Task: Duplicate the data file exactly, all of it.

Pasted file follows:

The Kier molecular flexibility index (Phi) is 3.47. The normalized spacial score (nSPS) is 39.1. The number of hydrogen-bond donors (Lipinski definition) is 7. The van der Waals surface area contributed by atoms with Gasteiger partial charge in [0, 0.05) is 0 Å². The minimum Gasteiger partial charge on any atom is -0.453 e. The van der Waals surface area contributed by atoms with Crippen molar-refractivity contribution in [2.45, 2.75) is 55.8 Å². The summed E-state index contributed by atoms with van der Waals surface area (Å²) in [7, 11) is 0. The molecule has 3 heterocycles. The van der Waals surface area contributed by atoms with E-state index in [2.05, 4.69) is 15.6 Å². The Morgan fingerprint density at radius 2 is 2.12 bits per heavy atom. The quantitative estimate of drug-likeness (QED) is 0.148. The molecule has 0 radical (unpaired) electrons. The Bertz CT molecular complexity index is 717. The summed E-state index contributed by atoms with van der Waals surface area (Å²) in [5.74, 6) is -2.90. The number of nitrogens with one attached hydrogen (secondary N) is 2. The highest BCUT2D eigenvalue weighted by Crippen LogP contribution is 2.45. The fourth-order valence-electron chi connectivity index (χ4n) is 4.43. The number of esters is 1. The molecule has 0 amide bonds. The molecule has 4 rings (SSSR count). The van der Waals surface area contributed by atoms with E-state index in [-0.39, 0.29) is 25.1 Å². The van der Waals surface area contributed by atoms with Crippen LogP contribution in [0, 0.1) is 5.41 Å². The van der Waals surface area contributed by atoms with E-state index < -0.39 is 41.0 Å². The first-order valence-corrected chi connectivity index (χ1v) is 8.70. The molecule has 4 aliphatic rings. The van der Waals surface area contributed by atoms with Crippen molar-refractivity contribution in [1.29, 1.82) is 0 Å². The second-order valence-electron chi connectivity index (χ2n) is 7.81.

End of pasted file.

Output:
The Kier molecular flexibility index (Phi) is 3.47. The normalized spacial score (nSPS) is 39.1. The number of hydrogen-bond donors (Lipinski definition) is 7. The van der Waals surface area contributed by atoms with Gasteiger partial charge in [0, 0.05) is 0 Å². The minimum Gasteiger partial charge on any atom is -0.453 e. The van der Waals surface area contributed by atoms with Crippen molar-refractivity contribution in [2.45, 2.75) is 55.8 Å². The summed E-state index contributed by atoms with van der Waals surface area (Å²) in [7, 11) is 0. The molecule has 3 heterocycles. The van der Waals surface area contributed by atoms with E-state index in [2.05, 4.69) is 15.6 Å². The Morgan fingerprint density at radius 2 is 2.12 bits per heavy atom. The quantitative estimate of drug-likeness (QED) is 0.148. The molecule has 0 radical (unpaired) electrons. The Bertz CT molecular complexity index is 717. The summed E-state index contributed by atoms with van der Waals surface area (Å²) in [5.74, 6) is -2.90. The number of nitrogens with one attached hydrogen (secondary N) is 2. The highest BCUT2D eigenvalue weighted by Crippen LogP contribution is 2.45. The fourth-order valence-electron chi connectivity index (χ4n) is 4.43. The number of esters is 1. The molecule has 0 amide bonds. The molecule has 4 rings (SSSR count). The van der Waals surface area contributed by atoms with E-state index in [-0.39, 0.29) is 25.1 Å². The van der Waals surface area contributed by atoms with Crippen LogP contribution in [0, 0.1) is 5.41 Å². The van der Waals surface area contributed by atoms with E-state index < -0.39 is 41.0 Å². The first-order valence-corrected chi connectivity index (χ1v) is 8.70. The molecule has 4 aliphatic rings. The van der Waals surface area contributed by atoms with Crippen molar-refractivity contribution in [1.29, 1.82) is 0 Å². The second-order valence-electron chi connectivity index (χ2n) is 7.81.